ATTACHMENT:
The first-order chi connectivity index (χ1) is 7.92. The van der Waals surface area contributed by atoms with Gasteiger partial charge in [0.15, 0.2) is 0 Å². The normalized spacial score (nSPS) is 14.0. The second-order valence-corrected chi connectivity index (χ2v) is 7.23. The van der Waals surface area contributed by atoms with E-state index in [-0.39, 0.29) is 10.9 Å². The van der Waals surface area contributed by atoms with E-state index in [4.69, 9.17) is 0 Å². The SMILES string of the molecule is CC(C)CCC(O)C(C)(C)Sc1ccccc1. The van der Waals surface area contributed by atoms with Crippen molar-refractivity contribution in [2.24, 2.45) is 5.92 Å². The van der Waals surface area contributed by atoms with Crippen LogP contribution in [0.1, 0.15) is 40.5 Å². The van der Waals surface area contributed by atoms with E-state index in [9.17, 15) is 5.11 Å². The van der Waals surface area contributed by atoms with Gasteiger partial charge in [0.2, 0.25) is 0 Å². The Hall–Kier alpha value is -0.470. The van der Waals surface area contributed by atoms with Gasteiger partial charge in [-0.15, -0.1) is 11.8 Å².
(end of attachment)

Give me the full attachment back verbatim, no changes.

The first-order chi connectivity index (χ1) is 7.92. The van der Waals surface area contributed by atoms with Gasteiger partial charge in [0.15, 0.2) is 0 Å². The normalized spacial score (nSPS) is 14.0. The second-order valence-corrected chi connectivity index (χ2v) is 7.23. The van der Waals surface area contributed by atoms with E-state index in [-0.39, 0.29) is 10.9 Å². The van der Waals surface area contributed by atoms with E-state index in [4.69, 9.17) is 0 Å². The SMILES string of the molecule is CC(C)CCC(O)C(C)(C)Sc1ccccc1. The van der Waals surface area contributed by atoms with Crippen molar-refractivity contribution in [2.24, 2.45) is 5.92 Å². The van der Waals surface area contributed by atoms with Crippen LogP contribution in [0.1, 0.15) is 40.5 Å². The van der Waals surface area contributed by atoms with E-state index in [9.17, 15) is 5.11 Å². The van der Waals surface area contributed by atoms with Gasteiger partial charge in [0.2, 0.25) is 0 Å². The Hall–Kier alpha value is -0.470. The van der Waals surface area contributed by atoms with Gasteiger partial charge in [-0.15, -0.1) is 11.8 Å².